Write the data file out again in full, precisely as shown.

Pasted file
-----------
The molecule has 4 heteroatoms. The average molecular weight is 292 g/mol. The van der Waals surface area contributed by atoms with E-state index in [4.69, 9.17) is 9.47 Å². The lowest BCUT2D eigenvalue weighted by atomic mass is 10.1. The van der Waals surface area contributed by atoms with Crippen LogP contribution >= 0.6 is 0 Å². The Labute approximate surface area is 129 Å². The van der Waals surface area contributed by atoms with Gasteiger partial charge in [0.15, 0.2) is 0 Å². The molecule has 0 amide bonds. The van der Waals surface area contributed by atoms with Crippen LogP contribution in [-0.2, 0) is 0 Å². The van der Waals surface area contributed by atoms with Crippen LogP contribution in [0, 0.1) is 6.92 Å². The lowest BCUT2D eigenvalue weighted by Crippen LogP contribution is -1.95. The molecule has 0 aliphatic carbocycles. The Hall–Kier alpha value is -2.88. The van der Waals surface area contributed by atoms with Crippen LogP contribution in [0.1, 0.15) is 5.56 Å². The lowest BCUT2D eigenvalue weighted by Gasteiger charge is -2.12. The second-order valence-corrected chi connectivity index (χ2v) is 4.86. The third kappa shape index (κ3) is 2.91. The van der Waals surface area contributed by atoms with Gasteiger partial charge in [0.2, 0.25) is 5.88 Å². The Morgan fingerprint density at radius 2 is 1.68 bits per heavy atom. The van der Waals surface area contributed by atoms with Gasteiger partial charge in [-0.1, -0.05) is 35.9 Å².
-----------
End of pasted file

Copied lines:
The molecule has 4 heteroatoms. The average molecular weight is 292 g/mol. The van der Waals surface area contributed by atoms with E-state index in [4.69, 9.17) is 9.47 Å². The lowest BCUT2D eigenvalue weighted by atomic mass is 10.1. The van der Waals surface area contributed by atoms with Crippen LogP contribution >= 0.6 is 0 Å². The Labute approximate surface area is 129 Å². The van der Waals surface area contributed by atoms with Gasteiger partial charge in [0.15, 0.2) is 0 Å². The molecule has 0 amide bonds. The van der Waals surface area contributed by atoms with Crippen LogP contribution in [-0.2, 0) is 0 Å². The van der Waals surface area contributed by atoms with Crippen LogP contribution in [0, 0.1) is 6.92 Å². The lowest BCUT2D eigenvalue weighted by Crippen LogP contribution is -1.95. The molecule has 0 aliphatic carbocycles. The Hall–Kier alpha value is -2.88. The van der Waals surface area contributed by atoms with Crippen LogP contribution in [0.1, 0.15) is 5.56 Å². The lowest BCUT2D eigenvalue weighted by Gasteiger charge is -2.12. The second-order valence-corrected chi connectivity index (χ2v) is 4.86. The third kappa shape index (κ3) is 2.91. The van der Waals surface area contributed by atoms with Gasteiger partial charge in [0.2, 0.25) is 5.88 Å². The Morgan fingerprint density at radius 2 is 1.68 bits per heavy atom. The van der Waals surface area contributed by atoms with Gasteiger partial charge in [-0.1, -0.05) is 35.9 Å².